But there are two things, which we may, and as I hope to fhew you, we can do from the Principles of Reason, which if they will not convince Infidels, may at least silence them, and dispose them to receive that more perfect Satisfaction which the Gospel gives; that is, to answer all their Cavils and Objections against the Moral Arguments for a Future State ; and to thew them, that though these Arguments are not abfolute Demonstrations, yet they have the highest Degrees of Probability; that there is not the least Appearance or Shadow of an Argument against another Life, and that there are very probable Reafons for it. And it is enough to put a modest Man out of Countenance, to be convinc'd that he difbelieves another World without any Reason, and rejects very probable Reasons for the Belief of another World, when he has not fo much as the least Probabilities, to oppose against it. Thus far I am fure Natural and Moral Arguments are of use, if not to convince, yet to shame Infidels; and when we are engaged with Infidels, the fafest way is never to urge them any farther. If you pretend by such Arguinents, to a direct positive Proof of another Life, they may possibly be able to make some de
fence, wnd to fhew you that they are not direct and positive Proofs, and therefore not a sure and certain Foundation of Faith.
Well, suppose this ; the Question then is, Whether these are not very probable Arguments of another Life, or whether they have as probable Arguments against it: For if the best Reason, though it do not amount to Certainty and Demonstration, be for the Belief of another World, and there is no Reason against it, we gain some very considerable Points, which are not much for the Reputation of Infidelity.
1. That these Men must never again pretend to Reason; for they reject and renounce it, and will not believe as Reafon directs them to believe. There are different Degrees of Assent and Faith, as there are different Degrees of Evidence; and Reason requires such an Affent, as bears fome Proportion to our Evidence.
These Men will not believe another Life, because, as they think, they have no certain Proof of it. Now they are so far in the right, not to believe that certain, which they cannot certainly prove: But this is no Reason not to believe it at all ; for if there be probable Reasons for it, nay, very strong Presumptions, and great Probabilities, then they ought to believeit greatly probable; and to disbelieve what is greatly probable, and to believe the contrary, without so much as the least Probability, is not to believe or disbelieve with Reason.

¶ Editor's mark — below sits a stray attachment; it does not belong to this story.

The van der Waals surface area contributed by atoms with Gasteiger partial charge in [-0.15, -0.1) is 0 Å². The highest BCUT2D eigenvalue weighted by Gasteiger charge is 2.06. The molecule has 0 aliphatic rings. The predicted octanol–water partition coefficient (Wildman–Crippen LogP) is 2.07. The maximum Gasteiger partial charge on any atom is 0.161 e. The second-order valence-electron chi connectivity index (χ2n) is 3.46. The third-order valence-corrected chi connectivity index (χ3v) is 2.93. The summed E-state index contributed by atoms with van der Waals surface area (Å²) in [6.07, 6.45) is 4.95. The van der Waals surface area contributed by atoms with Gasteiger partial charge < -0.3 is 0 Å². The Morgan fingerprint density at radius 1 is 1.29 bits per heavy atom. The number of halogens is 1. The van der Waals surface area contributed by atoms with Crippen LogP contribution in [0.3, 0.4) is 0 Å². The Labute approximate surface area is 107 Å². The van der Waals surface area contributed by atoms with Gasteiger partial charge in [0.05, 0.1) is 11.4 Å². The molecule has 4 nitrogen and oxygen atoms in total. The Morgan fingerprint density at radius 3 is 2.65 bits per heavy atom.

Presumptions and Probabilities are a fufficient Foundation for a probable Faith ; and a probable Faith is of great use in the Government of our Lives. Would not any Man blush to own, that he does not believe that to be probable, which he must confefs there are probable Reasons for? And is it not as great a Reproach to any Man, to have no Regard to Probabilities in Matters of the greatest Concernment to him? If Natural and Moral Arguments make it highly probable, that there is another Life (and that they at least can do,) does not that Man contradict his Reason, who does not believe another Life very probable, when there are very probable Reasons for it? And if it is probable that there is another Life, does not that Man act very unreasonably, who has no regard to another World in what he does? So that if
you can but prove the Probability of another Life, you spoil all the Comfort and Security of Infidelity, and all their vain Boasts and Triumphs of Reason.'
2. Though the Natural and Moral Arguments of another Life were allowed only to be probable Proofs; yet this convinces Infidels of an Aversion to the Belief of another Life, which is as infamous and scandalous a Crime, as any Man can possibly be charg'd with. Can any thing be more unnatural than to hate Life and Being? To desire the Death of a Beaft; to fall into eternal Silence and Forgetfulness? What a contemptible Thing is Man, if he be born to live miserably, and after fome few Years to be no more? Is not this a Reproach to Human Nature, and a Contradiction to the natural Desires of Immortality? And yet it is impossible that any Man should reject the probable Hopes of another Life, who does not hate his own Being, and desire that Death may put an End to him.
Men who desire Immortality, will believe it as long as they can. As Infidels call for Demonstrations to prove another Life, before they will believe it, so they with much more Reason demand a Demonstration that there is no other Life, before they will quit those great Hopes; much less would they reject such Hopes, though they had no more than some probable Arguments of another Life. For in truth, great Probabilities look very like De